Bedwetting is an inherited medical condition which often runs in families. Despite the myths which abound, it is not due to laziness, behavioural or psychological problems. The child has no voluntary control over it as it occurs when he/she is asleep.
Bedwetting is common, affecting 15-20% of 5-year olds and 5% of 10-year olds. Most children 'grow out of it'. However, it has a significant effect on a child's self-esteem, lifestyle and social relationships.
Bedwetters do not wake when their bladders are full. In many cases they produce less of a hormone called ADH during sleep, resulting in larger amounts of urine production at night.
Children who start wetting the bed after being previously dry or who wet themselves during the day may have a different problem and should see their GP.
Treatment for bedwetting
Treatment is effective in over 90% of cases and is advised from about age 6.
A bedwetting alarm should be tried first. The alarm rings when a leakage of urine is detected and helps train the child to wake when the bladder is full. It is usually used for about 2 months and helps about 75% of children become dry.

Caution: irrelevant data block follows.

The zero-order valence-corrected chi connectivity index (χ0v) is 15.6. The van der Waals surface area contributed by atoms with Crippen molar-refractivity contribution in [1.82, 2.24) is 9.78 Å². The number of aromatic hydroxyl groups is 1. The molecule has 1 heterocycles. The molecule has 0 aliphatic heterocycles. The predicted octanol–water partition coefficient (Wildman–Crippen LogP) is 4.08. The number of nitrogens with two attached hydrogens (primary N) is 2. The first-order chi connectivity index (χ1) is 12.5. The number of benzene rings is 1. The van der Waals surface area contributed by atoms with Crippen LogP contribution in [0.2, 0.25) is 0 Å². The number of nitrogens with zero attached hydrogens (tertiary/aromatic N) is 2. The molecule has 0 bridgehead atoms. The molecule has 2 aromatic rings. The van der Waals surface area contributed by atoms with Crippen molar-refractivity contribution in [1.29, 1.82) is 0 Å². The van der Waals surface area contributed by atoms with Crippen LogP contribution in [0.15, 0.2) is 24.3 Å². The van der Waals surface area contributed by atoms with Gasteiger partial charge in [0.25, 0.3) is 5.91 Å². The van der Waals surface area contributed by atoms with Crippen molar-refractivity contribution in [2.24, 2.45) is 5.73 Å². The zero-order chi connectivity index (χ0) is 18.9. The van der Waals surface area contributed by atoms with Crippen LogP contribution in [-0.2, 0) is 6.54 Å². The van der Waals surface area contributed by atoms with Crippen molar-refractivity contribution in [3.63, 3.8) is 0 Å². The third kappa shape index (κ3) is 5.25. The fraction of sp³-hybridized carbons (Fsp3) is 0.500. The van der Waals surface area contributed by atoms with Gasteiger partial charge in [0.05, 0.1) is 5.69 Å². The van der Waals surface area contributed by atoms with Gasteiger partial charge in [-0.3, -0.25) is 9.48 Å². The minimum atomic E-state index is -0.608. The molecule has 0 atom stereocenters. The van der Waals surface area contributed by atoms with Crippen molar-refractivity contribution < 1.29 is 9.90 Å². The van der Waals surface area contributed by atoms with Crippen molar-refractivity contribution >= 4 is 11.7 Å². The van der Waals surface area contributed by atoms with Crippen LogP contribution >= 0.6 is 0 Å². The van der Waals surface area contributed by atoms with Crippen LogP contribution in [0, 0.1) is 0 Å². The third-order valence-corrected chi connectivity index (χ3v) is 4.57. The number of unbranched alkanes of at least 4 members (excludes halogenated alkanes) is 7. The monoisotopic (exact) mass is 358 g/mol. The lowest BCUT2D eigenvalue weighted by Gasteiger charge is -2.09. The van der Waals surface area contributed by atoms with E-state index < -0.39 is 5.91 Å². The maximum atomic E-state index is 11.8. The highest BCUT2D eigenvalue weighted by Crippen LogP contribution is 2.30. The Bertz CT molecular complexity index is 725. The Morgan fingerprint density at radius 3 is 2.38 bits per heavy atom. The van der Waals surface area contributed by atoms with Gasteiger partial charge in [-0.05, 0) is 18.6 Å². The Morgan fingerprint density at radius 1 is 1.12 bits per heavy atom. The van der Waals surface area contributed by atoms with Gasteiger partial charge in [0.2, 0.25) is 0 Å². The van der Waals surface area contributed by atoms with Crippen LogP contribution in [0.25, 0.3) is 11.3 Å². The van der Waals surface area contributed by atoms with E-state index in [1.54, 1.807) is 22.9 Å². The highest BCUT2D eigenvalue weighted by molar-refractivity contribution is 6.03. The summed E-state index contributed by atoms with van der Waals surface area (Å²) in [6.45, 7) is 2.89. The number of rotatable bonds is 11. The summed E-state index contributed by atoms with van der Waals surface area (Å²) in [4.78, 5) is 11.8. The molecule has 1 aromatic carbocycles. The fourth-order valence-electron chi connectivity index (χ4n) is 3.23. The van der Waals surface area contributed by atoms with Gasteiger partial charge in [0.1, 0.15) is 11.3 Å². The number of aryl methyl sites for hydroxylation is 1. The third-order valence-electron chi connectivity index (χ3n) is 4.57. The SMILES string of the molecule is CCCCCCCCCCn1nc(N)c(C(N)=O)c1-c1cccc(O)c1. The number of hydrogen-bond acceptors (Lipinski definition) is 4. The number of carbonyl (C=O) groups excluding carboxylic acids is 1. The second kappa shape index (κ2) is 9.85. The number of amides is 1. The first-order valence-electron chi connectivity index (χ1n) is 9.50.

When the alarm is not effective, desmopressin spray or tablets can be used to reduce the amount of urine produced at night. This medication works rapidly and is effective in about 70% of cases but does not usually cure the condition long-term. It is especially useful for sleepovers and school camps, but is also safe for long-term use. Side-effects (e.g. nasal irritation, headache) are usually minor.
Reward charts, waking the child at night to go to the toilet and restricting evening fluids are not effective.
For further help, speak to your GP or visit www.rch.org.au/kidsinfo.
Please note this information was correct at time of printing.
For up to date information, speak to your doctor.